Winter Garden: Keep memories alive

The outdoor gardening season in Vermont — a six-month affair that lasts from May till October — has surely come to an end for this year. But creative gardeners have all manner of ingenious ways to continue their passion even though the days are short and winter winds are howling.
Many of us nurture indoor plants, such as African violets, philodendron and begonias, on a year-round basis. So when winter arrives it is easy to augment these with some long-term houseguests that spend the other six months of the year outdoors. One friend was telling me about her ‘avocado forest’ which resides on her deck during the summer and takes up residence in her dining room for the winter.
If they are to do well indoors it is critical to provide your winter houseguests with adequate light. A wide windowsill or low table set as close as possible to a south-facing window is the ideal spot for your winter garden.
Many of our favorite cooking herbs — including chives, savory and sage — are perennial plants, meaning that their tops die back when the weather gets cold and then re-emerge next spring. However, given both warmth and light, these same plants will remain green all winter long. And, providing the ground has not frozen solid, even in chilly November it is still not too late to pot up a few from your garden.
Take a small spade or a sharp knife and separate some side roots from the parent plant (which remains in the ground for next spring). Now replant your root cuttings in new potting soil — I like to use one that includes some time-release fertilizer. Set the pot in a sunny spot and water the soil gently. Soon green shoots will emerge and before long you will have enough to flavor your soups and omelets.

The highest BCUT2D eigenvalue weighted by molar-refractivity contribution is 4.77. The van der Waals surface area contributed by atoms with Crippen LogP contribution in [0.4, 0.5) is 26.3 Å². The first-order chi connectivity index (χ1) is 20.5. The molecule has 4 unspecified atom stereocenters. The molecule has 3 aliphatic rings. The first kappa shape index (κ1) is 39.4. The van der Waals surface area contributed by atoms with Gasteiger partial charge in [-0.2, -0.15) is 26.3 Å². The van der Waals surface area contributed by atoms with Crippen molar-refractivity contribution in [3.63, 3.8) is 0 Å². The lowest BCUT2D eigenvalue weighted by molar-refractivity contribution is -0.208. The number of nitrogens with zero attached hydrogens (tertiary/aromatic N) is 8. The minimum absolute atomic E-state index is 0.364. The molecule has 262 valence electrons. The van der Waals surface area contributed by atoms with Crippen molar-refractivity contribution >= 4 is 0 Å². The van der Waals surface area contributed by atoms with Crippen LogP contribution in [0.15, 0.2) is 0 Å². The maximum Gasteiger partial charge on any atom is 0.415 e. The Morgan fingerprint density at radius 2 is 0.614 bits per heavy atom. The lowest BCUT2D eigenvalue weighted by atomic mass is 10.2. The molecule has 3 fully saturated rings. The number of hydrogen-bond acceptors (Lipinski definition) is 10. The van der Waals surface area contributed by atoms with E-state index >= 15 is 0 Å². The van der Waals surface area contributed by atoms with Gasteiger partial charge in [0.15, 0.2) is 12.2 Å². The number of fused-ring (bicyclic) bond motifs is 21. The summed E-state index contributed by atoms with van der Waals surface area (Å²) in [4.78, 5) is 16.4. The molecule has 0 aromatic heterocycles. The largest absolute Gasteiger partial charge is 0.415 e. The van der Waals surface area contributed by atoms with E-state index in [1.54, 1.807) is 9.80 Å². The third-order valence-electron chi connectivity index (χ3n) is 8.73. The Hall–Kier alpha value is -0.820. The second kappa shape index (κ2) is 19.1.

Most flowering garden plants, either annuals or perennials, do not take kindly to being uprooted and brought indoors for the winter. However some well-known patio plants, such as rex begonias and geraniums make great winter houseguests.
Rex begonias are primarily grown for their beautifully patterned leaves — their flowers always seem like an afterthought — which means they will grow well even in winter’s lower light intensity. Just be sure not to over-water them.
Patio geraniums (with the Latin name Pelargonium, and quite a different plant from the garden geraniums known as Cranesbills) are perennial plants with cheery colorful flowers and slightly pungent leaves that originated in Southern Africa. Given the short days they may only bloom sparsely indoors, but come next spring they will be ready to resume their flowering on your deck or in a hanging basket.